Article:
Articles on Shifting Sands
International Women’s Day celebrated differently
The charity WorldwriteWorldbytes celebrated International Women’s Day 2018 differently by running a series of events that commemorated the campaigning work of London’s East-End heroine, sufragette and revolutionary Sylvia Pankhurst, and women getting the vote.
One of the events included an invitation to ‘contemporary heroines’ – campaigners for freedom and democracy, to a Freedom Breakfast. I was delighted to be included among them. We were presented with Freedom Scrolls based on those designed by Sylvia Pankhurst (see image).
I was honoured to be nominated for ‘brave work around FGM/C via her ShiftingSands website. Bríd has been prepared to question campaigns around FGM, the reported prevalence of the practice, official and media responses, the conflation of different types of procedures, the crimnalisation of practitioners and panics about it in the UK. She has argued and demonstrated ways in which high-handed interventions and NGO meddling can do more harm than good. Bríd has worked in the NHS for over 30 years – as a nurse, midwife, specialist health visitor and senior manager. She has stood up too for women’s freedom to do as they will with their bodies. Her very brave stand on an issue which is so emotive is more than deserving of a Freedom Scroll.’
My acceptance speech can be viewed here.
Other events that day included a Gala film screening of Sylvia Pankhurst: Everything is Possible, a Centenary Tea Party, and a filmed debate and discussion entitles Suffragettes then and now.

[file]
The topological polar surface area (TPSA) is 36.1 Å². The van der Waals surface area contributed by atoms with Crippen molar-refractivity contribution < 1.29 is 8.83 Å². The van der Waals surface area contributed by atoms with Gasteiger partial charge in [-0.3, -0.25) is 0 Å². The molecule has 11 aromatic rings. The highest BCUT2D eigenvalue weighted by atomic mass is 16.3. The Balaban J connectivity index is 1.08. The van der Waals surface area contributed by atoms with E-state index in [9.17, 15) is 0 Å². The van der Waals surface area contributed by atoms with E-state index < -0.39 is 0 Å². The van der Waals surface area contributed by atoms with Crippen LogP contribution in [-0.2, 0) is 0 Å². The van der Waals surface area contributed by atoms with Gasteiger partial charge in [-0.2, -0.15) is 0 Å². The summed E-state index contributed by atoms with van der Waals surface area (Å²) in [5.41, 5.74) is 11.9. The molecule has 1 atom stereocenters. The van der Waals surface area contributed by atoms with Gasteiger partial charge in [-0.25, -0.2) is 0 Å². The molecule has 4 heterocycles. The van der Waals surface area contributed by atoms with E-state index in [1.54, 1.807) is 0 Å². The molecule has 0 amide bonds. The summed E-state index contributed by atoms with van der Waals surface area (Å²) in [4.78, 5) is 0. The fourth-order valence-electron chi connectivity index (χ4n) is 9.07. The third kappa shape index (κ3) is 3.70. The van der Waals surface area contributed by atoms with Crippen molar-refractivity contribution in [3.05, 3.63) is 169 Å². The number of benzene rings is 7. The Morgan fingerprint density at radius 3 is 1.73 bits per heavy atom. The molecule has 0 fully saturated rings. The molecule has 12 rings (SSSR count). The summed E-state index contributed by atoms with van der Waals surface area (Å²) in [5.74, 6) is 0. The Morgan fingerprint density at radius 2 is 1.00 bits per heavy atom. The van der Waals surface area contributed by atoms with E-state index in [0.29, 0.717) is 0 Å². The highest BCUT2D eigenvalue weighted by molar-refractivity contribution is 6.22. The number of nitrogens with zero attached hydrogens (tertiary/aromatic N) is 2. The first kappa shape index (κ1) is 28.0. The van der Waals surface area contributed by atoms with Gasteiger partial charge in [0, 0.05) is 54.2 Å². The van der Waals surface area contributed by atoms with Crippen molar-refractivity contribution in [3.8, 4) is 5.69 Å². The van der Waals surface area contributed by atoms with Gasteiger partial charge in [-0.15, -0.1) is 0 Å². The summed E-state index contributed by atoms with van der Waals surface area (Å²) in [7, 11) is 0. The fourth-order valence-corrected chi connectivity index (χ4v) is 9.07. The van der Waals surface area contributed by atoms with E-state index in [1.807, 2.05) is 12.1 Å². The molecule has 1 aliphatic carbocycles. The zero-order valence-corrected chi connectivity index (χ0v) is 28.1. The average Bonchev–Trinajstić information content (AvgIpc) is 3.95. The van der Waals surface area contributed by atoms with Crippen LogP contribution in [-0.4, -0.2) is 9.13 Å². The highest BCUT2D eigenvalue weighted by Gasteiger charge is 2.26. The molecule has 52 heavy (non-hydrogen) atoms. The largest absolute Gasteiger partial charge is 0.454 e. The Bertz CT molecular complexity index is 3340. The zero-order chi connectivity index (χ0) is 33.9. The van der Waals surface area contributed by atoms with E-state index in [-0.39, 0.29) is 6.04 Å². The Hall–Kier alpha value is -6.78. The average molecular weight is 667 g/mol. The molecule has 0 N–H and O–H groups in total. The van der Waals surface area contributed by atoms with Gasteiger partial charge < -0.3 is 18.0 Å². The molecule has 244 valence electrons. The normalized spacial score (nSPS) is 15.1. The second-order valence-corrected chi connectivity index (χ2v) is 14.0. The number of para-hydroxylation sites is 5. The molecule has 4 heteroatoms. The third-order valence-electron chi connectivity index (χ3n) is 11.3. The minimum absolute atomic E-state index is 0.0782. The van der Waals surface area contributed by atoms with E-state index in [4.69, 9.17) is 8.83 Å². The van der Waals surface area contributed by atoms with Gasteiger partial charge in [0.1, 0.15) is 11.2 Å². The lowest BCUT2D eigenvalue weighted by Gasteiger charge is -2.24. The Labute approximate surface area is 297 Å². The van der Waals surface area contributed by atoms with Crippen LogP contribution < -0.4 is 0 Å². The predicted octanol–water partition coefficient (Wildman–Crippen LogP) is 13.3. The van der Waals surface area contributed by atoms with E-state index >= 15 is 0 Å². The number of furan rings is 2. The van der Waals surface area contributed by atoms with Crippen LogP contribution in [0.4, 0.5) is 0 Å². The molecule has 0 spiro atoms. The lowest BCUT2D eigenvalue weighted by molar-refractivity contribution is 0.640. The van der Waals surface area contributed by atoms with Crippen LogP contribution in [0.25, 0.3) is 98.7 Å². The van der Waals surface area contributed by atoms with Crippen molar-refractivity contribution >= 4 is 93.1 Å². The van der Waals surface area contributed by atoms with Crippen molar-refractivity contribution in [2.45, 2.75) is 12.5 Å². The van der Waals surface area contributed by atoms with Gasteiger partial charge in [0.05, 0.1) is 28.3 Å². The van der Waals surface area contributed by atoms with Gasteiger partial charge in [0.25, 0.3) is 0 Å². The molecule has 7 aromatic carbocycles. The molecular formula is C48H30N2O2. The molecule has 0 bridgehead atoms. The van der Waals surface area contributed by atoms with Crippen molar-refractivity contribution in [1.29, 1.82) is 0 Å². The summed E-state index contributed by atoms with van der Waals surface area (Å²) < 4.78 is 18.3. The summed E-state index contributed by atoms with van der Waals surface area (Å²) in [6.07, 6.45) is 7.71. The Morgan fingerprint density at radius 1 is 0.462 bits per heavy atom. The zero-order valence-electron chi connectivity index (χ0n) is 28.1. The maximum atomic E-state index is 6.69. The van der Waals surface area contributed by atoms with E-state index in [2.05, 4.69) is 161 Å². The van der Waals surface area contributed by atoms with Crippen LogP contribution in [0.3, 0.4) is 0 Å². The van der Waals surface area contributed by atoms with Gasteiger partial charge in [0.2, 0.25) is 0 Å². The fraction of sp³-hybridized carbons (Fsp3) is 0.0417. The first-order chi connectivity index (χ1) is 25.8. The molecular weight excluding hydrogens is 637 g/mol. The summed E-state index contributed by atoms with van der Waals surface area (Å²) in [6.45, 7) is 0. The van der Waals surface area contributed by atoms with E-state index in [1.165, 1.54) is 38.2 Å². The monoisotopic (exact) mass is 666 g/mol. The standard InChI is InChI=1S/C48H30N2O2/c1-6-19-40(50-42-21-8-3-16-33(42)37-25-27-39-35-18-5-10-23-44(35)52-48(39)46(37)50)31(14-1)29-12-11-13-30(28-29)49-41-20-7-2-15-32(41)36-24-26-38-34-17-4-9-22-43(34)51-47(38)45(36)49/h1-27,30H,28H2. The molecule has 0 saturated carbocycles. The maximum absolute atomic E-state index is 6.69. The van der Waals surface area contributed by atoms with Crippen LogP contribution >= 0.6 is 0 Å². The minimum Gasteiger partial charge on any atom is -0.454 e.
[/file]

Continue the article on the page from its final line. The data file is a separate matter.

Soon afterwards, the charity launched its award winning, inspiring and uplifting documentary Women: a success story which details the great strides made towards equality. I am proud to be one of the many women interviewed for the film which continues to be screened at festivals, stirring debate and picking up awards.
About the Author - Bríd Hehir
Bríd is a retired health professional. She started her career as a nurse and midwife in Africa where she worked for almost four years. She encountered FGM/C in Ethiopia. She then moved to London where she worked in the National Health Service as a midwife, community nurse, health visitor, reproductive and sexual health nurse and manager over a period of 30 years. She did not encounter FGM/C during that time despite working with immigrant communities who are reported to practice it still. She is puzzled by the current reported prevalence of the practice, the official response and associated activism. And is worried that they might cause more harm than good.
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